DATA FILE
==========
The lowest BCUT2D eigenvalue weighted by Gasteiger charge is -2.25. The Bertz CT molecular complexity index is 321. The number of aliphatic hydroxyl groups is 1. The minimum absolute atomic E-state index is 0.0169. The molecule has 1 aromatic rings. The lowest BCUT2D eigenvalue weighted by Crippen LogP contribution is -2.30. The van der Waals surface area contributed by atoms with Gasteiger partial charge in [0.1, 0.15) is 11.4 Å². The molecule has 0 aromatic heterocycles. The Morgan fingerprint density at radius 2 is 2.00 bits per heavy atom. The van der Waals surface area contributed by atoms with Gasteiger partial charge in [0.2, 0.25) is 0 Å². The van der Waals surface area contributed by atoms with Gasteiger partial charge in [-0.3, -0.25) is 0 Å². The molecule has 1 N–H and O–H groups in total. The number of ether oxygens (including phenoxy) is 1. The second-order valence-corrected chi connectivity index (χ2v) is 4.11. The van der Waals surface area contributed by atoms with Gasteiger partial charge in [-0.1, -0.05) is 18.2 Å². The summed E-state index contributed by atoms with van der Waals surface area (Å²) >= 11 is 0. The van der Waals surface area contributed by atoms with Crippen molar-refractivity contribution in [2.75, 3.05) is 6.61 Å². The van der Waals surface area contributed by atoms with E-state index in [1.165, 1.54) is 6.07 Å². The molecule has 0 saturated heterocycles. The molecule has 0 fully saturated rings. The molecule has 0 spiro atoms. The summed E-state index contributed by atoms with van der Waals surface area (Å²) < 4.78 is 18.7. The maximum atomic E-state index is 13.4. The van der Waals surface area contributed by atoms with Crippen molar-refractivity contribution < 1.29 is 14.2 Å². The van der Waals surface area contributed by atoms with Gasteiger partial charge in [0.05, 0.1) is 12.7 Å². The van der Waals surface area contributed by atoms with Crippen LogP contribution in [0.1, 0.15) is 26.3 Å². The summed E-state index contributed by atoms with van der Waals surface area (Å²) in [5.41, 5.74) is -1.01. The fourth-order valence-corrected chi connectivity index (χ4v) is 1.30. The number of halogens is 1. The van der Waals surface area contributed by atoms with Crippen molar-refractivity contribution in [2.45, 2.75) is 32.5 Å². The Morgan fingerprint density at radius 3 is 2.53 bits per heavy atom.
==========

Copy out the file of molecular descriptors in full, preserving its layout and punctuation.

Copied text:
The lowest BCUT2D eigenvalue weighted by Gasteiger charge is -2.25. The Bertz CT molecular complexity index is 321. The number of aliphatic hydroxyl groups is 1. The minimum absolute atomic E-state index is 0.0169. The molecule has 1 aromatic rings. The lowest BCUT2D eigenvalue weighted by Crippen LogP contribution is -2.30. The van der Waals surface area contributed by atoms with Gasteiger partial charge in [0.1, 0.15) is 11.4 Å². The molecule has 0 aromatic heterocycles. The Morgan fingerprint density at radius 2 is 2.00 bits per heavy atom. The van der Waals surface area contributed by atoms with Gasteiger partial charge in [0.2, 0.25) is 0 Å². The van der Waals surface area contributed by atoms with Gasteiger partial charge in [-0.3, -0.25) is 0 Å². The molecule has 1 N–H and O–H groups in total. The number of ether oxygens (including phenoxy) is 1. The second-order valence-corrected chi connectivity index (χ2v) is 4.11. The van der Waals surface area contributed by atoms with Gasteiger partial charge in [-0.1, -0.05) is 18.2 Å². The summed E-state index contributed by atoms with van der Waals surface area (Å²) >= 11 is 0. The van der Waals surface area contributed by atoms with Crippen molar-refractivity contribution in [2.75, 3.05) is 6.61 Å². The van der Waals surface area contributed by atoms with E-state index in [1.165, 1.54) is 6.07 Å². The molecule has 0 saturated heterocycles. The molecule has 0 fully saturated rings. The molecule has 0 spiro atoms. The summed E-state index contributed by atoms with van der Waals surface area (Å²) < 4.78 is 18.7. The maximum atomic E-state index is 13.4. The van der Waals surface area contributed by atoms with Crippen molar-refractivity contribution < 1.29 is 14.2 Å². The van der Waals surface area contributed by atoms with Gasteiger partial charge in [0.05, 0.1) is 12.7 Å². The van der Waals surface area contributed by atoms with Crippen LogP contribution in [0.1, 0.15) is 26.3 Å². The summed E-state index contributed by atoms with van der Waals surface area (Å²) in [5.41, 5.74) is -1.01. The fourth-order valence-corrected chi connectivity index (χ4v) is 1.30. The number of halogens is 1. The van der Waals surface area contributed by atoms with Crippen molar-refractivity contribution in [2.45, 2.75) is 32.5 Å². The Morgan fingerprint density at radius 3 is 2.53 bits per heavy atom.